This can happen with any broker. We all have agents who are biased, whether the agents know it or not. If you’re a broker, send this study to *every* broker in your business. Highlight the most important results. Establish a zero tolerance policy for discrimination.
— Glenn Kelman (@glennkelman) November 19, 2019
In fact, Kelman has used Twitter to talk about race, discrimination, and real estate even before the industry’s most high-profile incidents, and it was partly via Twitter that Kelman made this one of the crucial causes he is focusing on while leading Redfin.
Kelman isn’t the only industry professional to use Twitter to discuss big housing issues. Daryl Fairweather and taylor mrEconomists working at Redfin debate the market and, in some cases, offer a sober countervote to some of pop culture’s more alarmist views of the housing market.
Among agents, much of the real estate debate takes place elsewhere. Facebook groups like Inman Coast to Coast and Lab Coat Agents have thousands of members and regularly engage in intense discussions on how to complete daily tasks. It’s rare for these types of conversations to spill over to Twitter.
But Twitter is still the go-to place for top executives like Kelman and Barton — both of whom are verified, by the way — to communicate directly with the public. Professional economists rarely join agent Facebook groups, making Twitter the best place to see their insights on the fly. Analysts like Lane can and do do the same on other platforms like LinkedIn, but Twitter allows their comments to spread more easily across industries and disciplines, potentially amplifying their voices and shaping the broader conversation.
In the short term, everything should stay the same. Marr, for example, was silent Tweet insights about the housing market from Monday afternoon. For all the gnashing of teeth over Musk’s acquisition, the average user experience hadn’t changed much.
But if, over time, Twitter begins to follow Myspace’s path — that is, a gradual decline to the point of irrelevance — it’s hard to imagine any other platform offering the same kind of access to executives, economists, journalists, and others . In other words, discussions of some of real estate’s most pressing issues may simply be moved offline or to digital walled gardens, where they reach fewer people and have a harder time changing real-world circumstances for the better.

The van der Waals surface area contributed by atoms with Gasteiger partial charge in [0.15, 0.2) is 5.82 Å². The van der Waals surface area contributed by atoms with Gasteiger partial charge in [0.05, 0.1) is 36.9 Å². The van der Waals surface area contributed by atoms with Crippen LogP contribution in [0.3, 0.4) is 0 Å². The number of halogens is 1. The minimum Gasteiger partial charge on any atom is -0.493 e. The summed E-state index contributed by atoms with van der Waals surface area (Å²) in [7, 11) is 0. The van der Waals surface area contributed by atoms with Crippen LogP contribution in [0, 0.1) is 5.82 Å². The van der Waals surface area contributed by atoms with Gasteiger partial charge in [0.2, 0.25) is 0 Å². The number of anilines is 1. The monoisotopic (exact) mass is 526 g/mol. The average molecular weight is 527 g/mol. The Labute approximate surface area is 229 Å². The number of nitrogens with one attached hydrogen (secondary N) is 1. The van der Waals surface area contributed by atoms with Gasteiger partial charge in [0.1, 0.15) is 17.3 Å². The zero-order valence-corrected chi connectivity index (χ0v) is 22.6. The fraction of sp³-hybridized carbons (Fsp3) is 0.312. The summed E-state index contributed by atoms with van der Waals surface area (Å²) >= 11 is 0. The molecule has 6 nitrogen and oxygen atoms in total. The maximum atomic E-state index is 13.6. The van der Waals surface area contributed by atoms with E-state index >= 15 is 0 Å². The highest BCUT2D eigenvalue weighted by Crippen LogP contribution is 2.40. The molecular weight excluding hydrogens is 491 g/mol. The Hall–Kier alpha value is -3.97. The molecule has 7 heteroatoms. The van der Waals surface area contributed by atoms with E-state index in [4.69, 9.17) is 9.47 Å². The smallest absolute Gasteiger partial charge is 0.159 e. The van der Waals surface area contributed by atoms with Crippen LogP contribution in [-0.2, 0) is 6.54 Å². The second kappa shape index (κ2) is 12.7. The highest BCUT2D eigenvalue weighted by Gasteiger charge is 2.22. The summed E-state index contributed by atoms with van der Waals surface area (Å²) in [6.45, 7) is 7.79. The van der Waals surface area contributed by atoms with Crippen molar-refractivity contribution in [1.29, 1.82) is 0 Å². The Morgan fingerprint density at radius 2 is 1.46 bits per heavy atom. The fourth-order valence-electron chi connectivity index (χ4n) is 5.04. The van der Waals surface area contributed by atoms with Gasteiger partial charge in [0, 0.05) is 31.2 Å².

If Twitter dies out, I’m fine with that. I’ve never tried to be the best at Twitter.
— Daryl Fairweather (@FairweatherPhD) October 30, 2022
Is the future uncertain?
The past few days have seen a flurry of comments about Musk’s Twitter takeover. For example, The Atlantic Reporter Charlie Warzel recently wrote in his newsletter about how Musk could “kill Twitter.” Warzel felt that Musk could “bring the platform to its knees” with inept management.
Not all were so somber and somber, however. slate on Monday argued that Musk is unlikely to “open the Nazi floodgates on Twitter,” and journalist Josh Barro wrote in his newsletter on Friday that Musk could actually reframe Twitter’s biases to be more in line with the general public .
The point here is that there are basically two outcomes that people envision. The first — and this is what many actual Twitter users are talking about — is that Musk is changing the platform so radically that he’s ruining it.
The second scenario, formulated by Barro and a few others, envisions a gentler and potentially useful change that could make Twitter more accessible to everyday users.
However, it’s completely unclear what Musk will do. Monday for example, him tweeted a poll asking if people wanted him to bring back Vine, a now-defunct social network that Twitter acquired in 2012 and shut down in 2016. Given how much time has passed since Vine closed, and the fact that TikTok now occupies a similar niche, it’s hard to read Musk’s question as serious — though axios reported that Twitter engineers were examining Vine’s code on Monday.
In any case, the comment shows how difficult it is to analyze which of Musk’s comments are serious, which are trolling, and which could be both. Is the Vine idea a joke? Maybe. Does that mean it won’t happen? Not necessarily. When Musk is in charge, reality and wit are not mutually exclusive, as with his consumer-oriented flamethrower.
The upshot is that only time will tell what Musk will do, although the Chief Twit himself has hinted it will be a wild and unpredictable ride.
Email to Jim Dalrymple II